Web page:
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How invasive is mint?

 
master gardener
Posts: 1994
Location: Maine, zone 5
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S Smithsson wrote:When ours grew into the lawn, we just mowed it. BEST mowing experience ever!!

Sandy



I had the same experience with oregano....loved mowing that area of lawn!
 
pollinator
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Location: Worcestershire, England
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You can plant it in a pot in the ground, ignored it will still successfully escape, but its much easier to deal with an annual cut back.
 
pollinator
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Location: Big Island, Hawaii (2300' elevation, 60" avg. annual rainfall, temp range 55-80 degrees F)
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I'm experimenting using mints as ground cover with some perennial crops. I've opted for mints because they are easy to pull out the excess and I can process some of the excess for home use, trading, gifting, and selling. Plus they can take being trampled upon as I walk among the crop plants. Best yet, they smell great.

Chocolate mint: I started this experiment last spring by planting it around the base of a couple macadamia nut trees. I normally keep a grass clipping mulch around the trees, but want to plant something so that the roots will prevent erosion, help improve the soil, and deter some pests. Don't know yet if I can achieve all those goals. But the mint took ok and started spreading to fill in the gaps. During harvest season I used a mower to shorten the height so that I could see the nuts to pick up. Wow, that smelled super! Now that it's not harvest time, I'll letting the mint grow to normal height.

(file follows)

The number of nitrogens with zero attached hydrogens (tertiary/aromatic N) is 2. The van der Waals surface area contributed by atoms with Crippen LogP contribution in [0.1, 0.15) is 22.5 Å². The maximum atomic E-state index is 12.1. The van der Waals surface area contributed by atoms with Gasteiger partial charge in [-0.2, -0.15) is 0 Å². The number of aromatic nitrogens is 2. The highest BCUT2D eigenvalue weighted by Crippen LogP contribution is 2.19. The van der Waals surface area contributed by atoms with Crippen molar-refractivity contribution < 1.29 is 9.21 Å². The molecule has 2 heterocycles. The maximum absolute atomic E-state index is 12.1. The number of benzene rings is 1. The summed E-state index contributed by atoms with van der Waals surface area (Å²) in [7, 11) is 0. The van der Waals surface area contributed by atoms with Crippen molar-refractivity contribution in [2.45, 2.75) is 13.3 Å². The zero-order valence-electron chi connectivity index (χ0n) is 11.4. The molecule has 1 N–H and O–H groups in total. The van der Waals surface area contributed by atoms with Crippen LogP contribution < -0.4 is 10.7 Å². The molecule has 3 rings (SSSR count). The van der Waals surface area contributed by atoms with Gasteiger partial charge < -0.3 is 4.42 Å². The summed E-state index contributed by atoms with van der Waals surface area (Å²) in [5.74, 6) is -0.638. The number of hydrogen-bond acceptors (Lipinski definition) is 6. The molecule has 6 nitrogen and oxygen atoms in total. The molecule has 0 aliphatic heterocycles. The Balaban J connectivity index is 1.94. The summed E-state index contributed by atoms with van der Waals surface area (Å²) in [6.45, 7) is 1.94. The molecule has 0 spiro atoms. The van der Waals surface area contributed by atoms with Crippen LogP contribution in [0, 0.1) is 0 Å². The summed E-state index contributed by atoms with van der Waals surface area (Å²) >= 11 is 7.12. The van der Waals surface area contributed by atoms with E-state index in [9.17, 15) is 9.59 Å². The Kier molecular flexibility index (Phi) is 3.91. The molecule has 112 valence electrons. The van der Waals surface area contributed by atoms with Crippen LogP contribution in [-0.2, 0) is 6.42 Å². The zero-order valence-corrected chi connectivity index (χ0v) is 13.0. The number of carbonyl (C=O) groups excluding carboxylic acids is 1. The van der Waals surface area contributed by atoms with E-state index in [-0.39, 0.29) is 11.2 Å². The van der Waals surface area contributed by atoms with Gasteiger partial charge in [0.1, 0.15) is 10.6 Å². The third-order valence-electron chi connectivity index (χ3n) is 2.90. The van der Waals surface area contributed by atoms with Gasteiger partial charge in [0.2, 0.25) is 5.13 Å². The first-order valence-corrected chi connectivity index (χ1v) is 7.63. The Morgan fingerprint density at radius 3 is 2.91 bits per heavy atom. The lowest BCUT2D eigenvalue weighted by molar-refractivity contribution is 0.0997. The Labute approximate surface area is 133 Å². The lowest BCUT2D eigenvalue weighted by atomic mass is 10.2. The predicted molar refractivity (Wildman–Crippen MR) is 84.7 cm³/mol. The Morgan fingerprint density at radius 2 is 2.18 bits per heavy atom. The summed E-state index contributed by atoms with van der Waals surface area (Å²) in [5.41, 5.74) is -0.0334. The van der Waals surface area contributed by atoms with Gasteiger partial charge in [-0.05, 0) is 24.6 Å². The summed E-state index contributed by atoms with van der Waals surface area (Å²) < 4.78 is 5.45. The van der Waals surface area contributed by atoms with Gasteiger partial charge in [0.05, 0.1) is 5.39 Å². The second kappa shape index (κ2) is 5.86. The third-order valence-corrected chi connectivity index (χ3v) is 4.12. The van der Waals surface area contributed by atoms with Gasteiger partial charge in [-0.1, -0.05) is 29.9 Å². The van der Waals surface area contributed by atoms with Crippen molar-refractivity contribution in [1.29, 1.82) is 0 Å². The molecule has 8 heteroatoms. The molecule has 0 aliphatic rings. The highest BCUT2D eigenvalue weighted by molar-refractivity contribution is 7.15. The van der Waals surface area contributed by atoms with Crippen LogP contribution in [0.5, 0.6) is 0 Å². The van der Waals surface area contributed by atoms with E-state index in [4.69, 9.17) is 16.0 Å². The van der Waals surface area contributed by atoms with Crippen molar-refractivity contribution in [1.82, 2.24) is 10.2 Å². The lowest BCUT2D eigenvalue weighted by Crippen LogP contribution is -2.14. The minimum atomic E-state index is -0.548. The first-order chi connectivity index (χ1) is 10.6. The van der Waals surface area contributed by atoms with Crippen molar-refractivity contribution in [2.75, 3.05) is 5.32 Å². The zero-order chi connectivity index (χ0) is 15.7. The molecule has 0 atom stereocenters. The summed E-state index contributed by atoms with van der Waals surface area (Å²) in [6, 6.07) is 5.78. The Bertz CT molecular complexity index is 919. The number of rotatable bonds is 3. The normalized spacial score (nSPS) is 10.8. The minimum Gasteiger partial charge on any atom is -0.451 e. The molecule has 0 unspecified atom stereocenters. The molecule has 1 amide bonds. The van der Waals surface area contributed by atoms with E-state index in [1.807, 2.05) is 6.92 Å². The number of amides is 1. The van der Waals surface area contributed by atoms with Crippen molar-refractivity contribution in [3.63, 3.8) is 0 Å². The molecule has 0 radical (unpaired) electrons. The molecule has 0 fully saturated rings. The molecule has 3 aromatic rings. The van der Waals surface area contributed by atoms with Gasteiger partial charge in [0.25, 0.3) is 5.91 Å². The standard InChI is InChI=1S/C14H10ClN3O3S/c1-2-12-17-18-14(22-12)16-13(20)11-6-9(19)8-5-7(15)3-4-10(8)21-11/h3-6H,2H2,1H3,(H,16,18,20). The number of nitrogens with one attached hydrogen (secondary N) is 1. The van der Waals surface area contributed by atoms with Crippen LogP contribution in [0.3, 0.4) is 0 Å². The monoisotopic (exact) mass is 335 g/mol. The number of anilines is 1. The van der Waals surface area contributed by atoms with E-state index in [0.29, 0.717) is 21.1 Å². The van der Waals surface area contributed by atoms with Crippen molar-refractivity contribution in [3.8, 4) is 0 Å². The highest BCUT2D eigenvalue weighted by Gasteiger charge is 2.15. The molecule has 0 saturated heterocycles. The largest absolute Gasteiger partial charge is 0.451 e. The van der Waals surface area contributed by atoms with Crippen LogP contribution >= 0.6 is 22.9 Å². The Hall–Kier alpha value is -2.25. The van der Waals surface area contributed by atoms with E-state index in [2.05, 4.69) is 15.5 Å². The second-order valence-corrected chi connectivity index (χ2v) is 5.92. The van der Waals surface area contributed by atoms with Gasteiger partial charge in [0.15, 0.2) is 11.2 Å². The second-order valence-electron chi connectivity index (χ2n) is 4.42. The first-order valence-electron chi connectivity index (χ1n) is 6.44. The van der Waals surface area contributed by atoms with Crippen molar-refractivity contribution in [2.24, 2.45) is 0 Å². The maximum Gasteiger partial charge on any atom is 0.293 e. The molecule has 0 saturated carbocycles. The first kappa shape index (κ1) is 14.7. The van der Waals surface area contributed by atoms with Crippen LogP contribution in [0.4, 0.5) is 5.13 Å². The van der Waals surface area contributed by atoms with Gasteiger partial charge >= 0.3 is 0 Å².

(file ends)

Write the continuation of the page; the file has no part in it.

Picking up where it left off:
Peppermint: I've planted some among the pumpkin vines. Normally I grow pumpkins among grass because the grass helps confuse the pests. But this fall I create a pumpkin growing area with no grasses. Planted peppermint instead. I'm hoping it will keep the weeds down and hide the pumpkin vines. At the very least, it will smell great when I search for pumpkins to pick.

Spearmint: I think this mint is taller and more aggressive than either of the first two. So I've planted it among the pineapple plants, which should be able to compete with this taller mint. From past experience I know that I could easily pull out the taller stems, or cut them off with a hand sickle, thus selectively removing any growth that threatens to cover a young pineapple plant.

All three areas are not near my annual veggie plantings. I think I should be able to readily control the invasiveness, while at the same time taking advantage of their invasive nature. We shall see.
 
gardener
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Something else to note: I've learned that mint will cross-pollinate if given the opportunity to flower & seed; so I now keep my stock plants for the nursery in different areas and trim the blooms to minimize the risk.
 
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